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Comment by Skip Peel - Mineral Consultant on March 10, 2010 at 7:50
Tanisha. I assume you are speaking of the Haynesville formation, Reservoir A. In the HA zone, reservoir designations have little relevance, it's all the same Shale. The Elm Grove Field contains some of the most productive HS to be found anywhere in the Play.
Comment by Tanisha Salone-Gladney on February 28, 2010 at 12:20
What can you tell me about resouvoir A elmgrove field
Comment by Zydeco on August 13, 2009 at 23:39
Comment by Skip Peel - Mineral Consultant on November 24, 2008 at 20:13
GS. Thank you from the bottom of my shale lovin' heart. I have learned much, and benefited from, the knowledge and view point of numerous members. As a site sponsor, I attempt to provide content which is of value in return. And give all the credit to Keith and Anna for providing us with a place to meet, become better informed and discuss our mutual interest. I wish you and all the members a Happy Holiday Season and a profitable shale New Year.
Comment by Grice on November 22, 2008 at 21:48
The well that I originally posted, was to indicate the first well drilled to the Haynesville formation, and to offer how the Haynesville formation was originally defined. What was discovered after penetrating the formation, IMO, should not exclude the attempt.

The first horizontal well into the Haynesville shale was the Bray well (236237). While the Bray and the Feist were permitted on the same day, the Bray was drilled about a week before the Feist (representing the first well drilled). The Feist well was completed before the Bray, so it depends on which term you want to use as to which well you want to consider being the first; the first to drill, or the first to completion.

Also, I checked on the originally posted JUR wells. All of the original permits were dedicated to the Smackover formation, but later changed to the Jurassic formation. Both the Haynesville and the Smackover are of the upper Jurassic era, so the results could be inconclusive.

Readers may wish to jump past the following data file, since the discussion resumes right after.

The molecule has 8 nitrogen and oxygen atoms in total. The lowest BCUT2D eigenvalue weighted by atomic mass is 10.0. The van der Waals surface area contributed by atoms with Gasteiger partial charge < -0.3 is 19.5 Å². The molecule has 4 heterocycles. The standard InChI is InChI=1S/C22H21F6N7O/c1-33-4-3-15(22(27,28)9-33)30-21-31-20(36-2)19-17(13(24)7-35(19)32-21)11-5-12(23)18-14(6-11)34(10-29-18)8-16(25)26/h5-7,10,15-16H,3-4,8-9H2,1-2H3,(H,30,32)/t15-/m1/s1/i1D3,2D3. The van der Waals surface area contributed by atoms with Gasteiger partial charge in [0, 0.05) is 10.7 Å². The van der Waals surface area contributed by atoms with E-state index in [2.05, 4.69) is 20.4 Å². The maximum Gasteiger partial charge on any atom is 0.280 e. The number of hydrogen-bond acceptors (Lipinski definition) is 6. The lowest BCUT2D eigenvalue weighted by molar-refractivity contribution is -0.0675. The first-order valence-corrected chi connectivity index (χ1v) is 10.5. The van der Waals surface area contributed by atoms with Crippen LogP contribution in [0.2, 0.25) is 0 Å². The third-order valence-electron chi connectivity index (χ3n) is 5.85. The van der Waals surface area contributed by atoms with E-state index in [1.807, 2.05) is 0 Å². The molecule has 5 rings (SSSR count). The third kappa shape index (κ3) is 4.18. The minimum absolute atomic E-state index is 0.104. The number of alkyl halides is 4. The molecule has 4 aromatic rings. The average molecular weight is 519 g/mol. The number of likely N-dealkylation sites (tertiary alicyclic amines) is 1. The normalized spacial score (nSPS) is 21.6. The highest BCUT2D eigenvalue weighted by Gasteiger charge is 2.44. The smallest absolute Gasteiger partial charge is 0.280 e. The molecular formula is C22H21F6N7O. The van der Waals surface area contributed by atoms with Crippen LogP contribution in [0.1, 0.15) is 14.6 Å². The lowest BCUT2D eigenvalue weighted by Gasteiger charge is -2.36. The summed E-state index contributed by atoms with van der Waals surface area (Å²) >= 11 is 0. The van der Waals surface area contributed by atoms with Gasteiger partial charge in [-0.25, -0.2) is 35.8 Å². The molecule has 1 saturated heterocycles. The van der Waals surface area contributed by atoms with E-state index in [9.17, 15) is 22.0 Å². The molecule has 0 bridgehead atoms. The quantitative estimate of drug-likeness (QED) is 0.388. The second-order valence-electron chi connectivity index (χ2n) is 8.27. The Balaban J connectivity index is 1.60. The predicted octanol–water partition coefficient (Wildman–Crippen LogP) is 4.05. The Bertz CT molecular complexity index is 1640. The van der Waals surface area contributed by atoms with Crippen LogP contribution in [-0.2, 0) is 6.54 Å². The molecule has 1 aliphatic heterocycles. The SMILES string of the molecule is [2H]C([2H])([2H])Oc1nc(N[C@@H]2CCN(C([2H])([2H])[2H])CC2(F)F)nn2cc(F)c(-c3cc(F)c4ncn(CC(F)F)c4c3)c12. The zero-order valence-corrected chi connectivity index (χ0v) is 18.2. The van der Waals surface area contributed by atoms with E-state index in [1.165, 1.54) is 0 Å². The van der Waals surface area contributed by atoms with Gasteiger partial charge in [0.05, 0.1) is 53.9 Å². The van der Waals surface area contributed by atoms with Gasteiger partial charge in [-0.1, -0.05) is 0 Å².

Comment by Two Dogs, Pirate on November 22, 2008 at 20:11
KB, what should I wear? My 501 levis?
Comment by Skip Peel - Mineral Consultant on November 22, 2008 at 19:48
I wanna go!
Comment by Skip Peel - Mineral Consultant on November 22, 2008 at 18:59
BD. I gotta stop laughing. My stomach hurts. And this is getting completely out of hand. Like that Jethro Tull incident. You guys are the best. All of you. Oops, got an email from Haynesville. I can not proceed with the book until I negotiate "intellectual rights" with him. Gotta go, horse trade.
Comment by Skip Peel - Mineral Consultant on November 22, 2008 at 18:55
TD. Johnny Depth? That's hilarious. As to your book, check with KB. She may be on the verge of becoming a literary investor. I think it is called a patron. TD, you will get us tickets to the premier, right? And BirdDawg, I think you may be right about the sand or shaley sand. I hope so since I've opened this can of worms. Before I can proceed, I have got to separate the H sand from the H shale.
Comment by BirdDawg, plain ole' idiot on November 22, 2008 at 18:49
Well, OK, I looked at the pictures.